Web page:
Inversion Therapy

Inversion Therapy

For individuals suffering a chronic back condition or a severe injury, the pain can be excruciating. But when surgery isn’t an option, either due to financial circumstances or a psychological reluctance, other treatment options are available.

One such treatment, known as inversion therapy, claims to be beneficial for anything from a mild ache to a herniated disk. The therapy consists of, appropriate to its namesake, inverting the body—either by engaging in a careful handstand, hanging upside down or using a specially designed inversion table that functions as a comfortable means to achieve inversion, without necessitating great physical strength.

Purported Health Benefits

Inversion therapy claims a number of positive physiological benefits for those who use it properly. Its main claim is that when the body is inverted (through any means), gravity’s pull will have a reverse effect and decompress the body’s joints.

This functions partly as a temporary pain relief system, and partly as a long-term therapy. Proponents of inversion therapy claim that regular use can provide much-needed rest to joints and bones, especially those of the back, and reduce the overall stress upon them.

Possible Risks Of Inversion Therapy

Hanging upside down can be dangerous for anyone if done improperly, without safety considerations in mind, and even more so for individuals who are at risk of worsening a pre-existing condition. When engaging in inversion therapy, especially without tested, reliable equipment, it is imperative that you fully understand what you are doing and take all proper precautions—including having a spotter present to assist you, if you are unable to bring yourself back to a normal position.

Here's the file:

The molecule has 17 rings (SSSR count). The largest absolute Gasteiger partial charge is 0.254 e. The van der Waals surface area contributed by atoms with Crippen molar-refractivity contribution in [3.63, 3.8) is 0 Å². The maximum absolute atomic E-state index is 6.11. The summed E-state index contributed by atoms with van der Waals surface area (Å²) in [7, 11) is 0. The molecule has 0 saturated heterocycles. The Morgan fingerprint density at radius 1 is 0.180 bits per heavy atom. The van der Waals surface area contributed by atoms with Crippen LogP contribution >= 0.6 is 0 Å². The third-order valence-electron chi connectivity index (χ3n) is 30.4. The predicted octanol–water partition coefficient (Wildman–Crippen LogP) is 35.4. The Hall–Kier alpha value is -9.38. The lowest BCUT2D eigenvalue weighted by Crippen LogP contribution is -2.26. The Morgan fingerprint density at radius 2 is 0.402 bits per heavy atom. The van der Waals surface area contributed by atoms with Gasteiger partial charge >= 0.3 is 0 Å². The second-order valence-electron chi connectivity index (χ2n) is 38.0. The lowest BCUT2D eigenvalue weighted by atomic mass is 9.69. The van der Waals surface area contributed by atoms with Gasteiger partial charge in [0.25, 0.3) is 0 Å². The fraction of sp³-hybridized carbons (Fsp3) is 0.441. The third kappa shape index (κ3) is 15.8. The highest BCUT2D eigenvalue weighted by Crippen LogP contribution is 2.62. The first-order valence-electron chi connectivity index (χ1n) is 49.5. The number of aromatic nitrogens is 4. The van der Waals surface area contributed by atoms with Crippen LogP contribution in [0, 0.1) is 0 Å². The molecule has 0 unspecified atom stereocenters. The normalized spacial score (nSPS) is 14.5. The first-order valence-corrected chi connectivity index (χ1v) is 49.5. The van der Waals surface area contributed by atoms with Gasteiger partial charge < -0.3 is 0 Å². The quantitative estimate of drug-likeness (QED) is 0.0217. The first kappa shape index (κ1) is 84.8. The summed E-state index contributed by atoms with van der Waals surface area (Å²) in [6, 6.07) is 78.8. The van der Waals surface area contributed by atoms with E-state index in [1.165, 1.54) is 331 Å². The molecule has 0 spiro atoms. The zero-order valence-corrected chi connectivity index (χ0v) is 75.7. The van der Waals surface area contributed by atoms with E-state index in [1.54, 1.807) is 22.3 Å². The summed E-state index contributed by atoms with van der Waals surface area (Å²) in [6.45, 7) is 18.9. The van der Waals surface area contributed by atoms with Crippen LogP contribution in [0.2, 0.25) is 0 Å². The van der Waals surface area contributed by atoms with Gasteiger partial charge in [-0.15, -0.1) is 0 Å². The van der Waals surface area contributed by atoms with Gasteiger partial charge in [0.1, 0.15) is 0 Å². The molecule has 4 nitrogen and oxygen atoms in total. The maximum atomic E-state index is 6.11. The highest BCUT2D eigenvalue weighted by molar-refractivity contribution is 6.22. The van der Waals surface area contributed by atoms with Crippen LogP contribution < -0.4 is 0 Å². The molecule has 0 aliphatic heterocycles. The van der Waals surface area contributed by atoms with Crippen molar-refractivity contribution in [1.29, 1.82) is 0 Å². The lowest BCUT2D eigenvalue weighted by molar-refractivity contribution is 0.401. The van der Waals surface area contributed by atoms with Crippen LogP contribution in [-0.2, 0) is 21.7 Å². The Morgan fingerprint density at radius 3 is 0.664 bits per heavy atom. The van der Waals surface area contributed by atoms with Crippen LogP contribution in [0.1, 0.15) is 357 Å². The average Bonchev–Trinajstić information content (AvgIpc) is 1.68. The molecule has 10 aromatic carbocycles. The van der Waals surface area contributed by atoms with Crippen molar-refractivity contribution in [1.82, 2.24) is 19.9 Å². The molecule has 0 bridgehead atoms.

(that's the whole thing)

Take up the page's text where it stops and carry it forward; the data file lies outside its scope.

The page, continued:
Individuals who have a heart condition or high blood pressure are at a much higher risk of injury when engaging in inversion therapy, and should consult with a medical professional before engaging in any form of it. Additionally, those with glaucoma or other eye diseases may also be negatively affected by using inversion therapy, and women who are pregnant should avoid it altogether. If an episode of acid reflux occurs during an inverted therapy session, stomach acid can creep into the esophagus and cause massive amounts of pain and nausea.

Status In The Scientific Community

Inversion therapy emerged as a trend in the 1980's, with minimal scientific data to support its claims, and consequently is often questioned, criticized or treated as an ineffective gimmick. However, more recent studies have suggested that the benefits it purports are quite achievable. Participants of one study displayed a greater range of flexibility, diminished paraspinal EMG actions and higher distractions between disc spaces—with no negative repercussions.

Of course, not every kind of back injury is identical, and some forms of treatment may be naturally better or worse than others depending on your specific condition—so be sure to always contact a professional before engaging in any form of therapeutic exercise. If you are dealing with a severe injury or worsening condition, it is highly recommended that you do not rely solely on inversion therapy as a direct means of relief. 

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